Students score US university success

Written by: Pete Henshaw | Published:

Forty-three British state school students from low and middle-income homes have won places to study at America’s top universities via the Sutton Trust charity.

Among them are Jack Tait, 18, from Highams Park School in Chingford, who has been offered a place at Princeton in New Jersey. He will be the first in his family to attend university.

Kerry O’Neil, 17, from Notre Dame High School in Glasgow, will also be the first in her family when she attends the University of Pennsylvania.

In total, the 43 have won places at 28 different institutions via the early admissions deadline, including four at Havard, four at Princeton and two at Yale.

More UK students will be applying by the regular January deadlines, with results available later this spring.

The Sutton Trust’s US Programme is run in conjunction with the US-UK Fulbright Commission – a not-for-profit organisation funded by both governments to promote educational exchange between the US and the UK.

Just over half of the students admitted early are from households that earn less than £25,000 a year, and 86 per cent will be among the first in their family to go to university.

The initiative also offers a summer school in the US for British students.

Last year, 150 students were selected for the summer school at either Yale University or the Massachusetts Institute of Technology (MIT), spending a week living on campus and visiting a number of other US campuses.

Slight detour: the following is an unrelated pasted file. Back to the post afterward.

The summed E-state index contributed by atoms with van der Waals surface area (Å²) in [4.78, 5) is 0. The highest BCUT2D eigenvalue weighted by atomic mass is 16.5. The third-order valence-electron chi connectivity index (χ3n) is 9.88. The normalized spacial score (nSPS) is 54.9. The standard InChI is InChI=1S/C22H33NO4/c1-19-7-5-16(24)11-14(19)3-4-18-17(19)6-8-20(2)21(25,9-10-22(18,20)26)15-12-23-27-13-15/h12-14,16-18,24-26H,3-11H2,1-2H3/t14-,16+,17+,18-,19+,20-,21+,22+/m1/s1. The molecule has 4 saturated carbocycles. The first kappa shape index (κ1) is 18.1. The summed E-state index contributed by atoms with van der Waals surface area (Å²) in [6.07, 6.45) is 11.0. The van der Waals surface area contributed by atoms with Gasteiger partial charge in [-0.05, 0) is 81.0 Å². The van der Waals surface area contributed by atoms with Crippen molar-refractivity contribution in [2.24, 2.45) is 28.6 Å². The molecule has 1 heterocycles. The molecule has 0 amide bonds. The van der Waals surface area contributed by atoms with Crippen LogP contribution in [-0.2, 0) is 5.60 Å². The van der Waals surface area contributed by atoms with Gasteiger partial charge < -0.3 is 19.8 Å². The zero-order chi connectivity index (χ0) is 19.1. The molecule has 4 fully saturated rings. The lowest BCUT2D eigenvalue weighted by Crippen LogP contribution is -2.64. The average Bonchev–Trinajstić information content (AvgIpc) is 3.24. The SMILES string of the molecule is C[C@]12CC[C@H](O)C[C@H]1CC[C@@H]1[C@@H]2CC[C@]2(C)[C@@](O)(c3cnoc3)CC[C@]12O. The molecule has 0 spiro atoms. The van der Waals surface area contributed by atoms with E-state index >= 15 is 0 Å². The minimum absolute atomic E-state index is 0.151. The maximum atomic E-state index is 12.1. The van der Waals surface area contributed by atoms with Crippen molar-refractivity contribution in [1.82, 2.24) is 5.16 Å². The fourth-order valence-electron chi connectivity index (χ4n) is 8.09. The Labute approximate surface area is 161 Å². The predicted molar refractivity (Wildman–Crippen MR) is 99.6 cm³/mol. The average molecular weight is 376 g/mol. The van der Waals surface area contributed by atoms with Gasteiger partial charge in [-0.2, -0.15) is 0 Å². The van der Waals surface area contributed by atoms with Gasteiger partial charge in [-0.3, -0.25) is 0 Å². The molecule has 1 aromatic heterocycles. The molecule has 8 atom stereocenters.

Sir Peter Lampl, chairman of the Sutton Trust, said: “Our US Programme is a life-changing experience so I’m delighted that so many young people from low and middle income backgrounds have benefited from it this year.

“The 43 talented students will enjoy a broad and varied curriculum and, with generous financial aid packages on offer, will graduate from some of the world’s best universities debt-free.

“I hope more young people will look to their success and realise that a university education in America is well within
their grasp.”

Applications for this year’s US Programme close on Wednesday (January 20), and can be completed online at


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